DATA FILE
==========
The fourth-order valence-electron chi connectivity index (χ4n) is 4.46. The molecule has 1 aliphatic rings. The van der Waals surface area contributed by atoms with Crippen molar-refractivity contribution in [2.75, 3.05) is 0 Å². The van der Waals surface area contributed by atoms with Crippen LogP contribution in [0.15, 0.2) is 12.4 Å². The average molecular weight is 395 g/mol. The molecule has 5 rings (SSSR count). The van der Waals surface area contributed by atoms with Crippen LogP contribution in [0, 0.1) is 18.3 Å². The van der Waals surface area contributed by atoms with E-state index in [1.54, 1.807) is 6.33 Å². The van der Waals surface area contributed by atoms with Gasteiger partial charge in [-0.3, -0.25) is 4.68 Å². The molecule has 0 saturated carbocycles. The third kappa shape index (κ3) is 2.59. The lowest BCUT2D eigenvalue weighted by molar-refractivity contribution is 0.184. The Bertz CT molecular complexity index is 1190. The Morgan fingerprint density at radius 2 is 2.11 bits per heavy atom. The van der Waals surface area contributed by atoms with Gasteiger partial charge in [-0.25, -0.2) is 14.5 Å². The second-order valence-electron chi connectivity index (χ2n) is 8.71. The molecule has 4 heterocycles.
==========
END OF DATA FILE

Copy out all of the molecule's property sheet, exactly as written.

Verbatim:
The fourth-order valence-electron chi connectivity index (χ4n) is 4.46. The molecule has 1 aliphatic rings. The van der Waals surface area contributed by atoms with Crippen molar-refractivity contribution in [2.75, 3.05) is 0 Å². The van der Waals surface area contributed by atoms with Crippen LogP contribution in [0.15, 0.2) is 12.4 Å². The average molecular weight is 395 g/mol. The molecule has 5 rings (SSSR count). The van der Waals surface area contributed by atoms with Crippen LogP contribution in [0, 0.1) is 18.3 Å². The van der Waals surface area contributed by atoms with E-state index in [1.54, 1.807) is 6.33 Å². The van der Waals surface area contributed by atoms with Gasteiger partial charge in [-0.3, -0.25) is 4.68 Å². The molecule has 0 saturated carbocycles. The third kappa shape index (κ3) is 2.59. The lowest BCUT2D eigenvalue weighted by molar-refractivity contribution is 0.184. The Bertz CT molecular complexity index is 1190. The Morgan fingerprint density at radius 2 is 2.11 bits per heavy atom. The van der Waals surface area contributed by atoms with Gasteiger partial charge in [-0.25, -0.2) is 14.5 Å². The second-order valence-electron chi connectivity index (χ2n) is 8.71. The molecule has 4 heterocycles.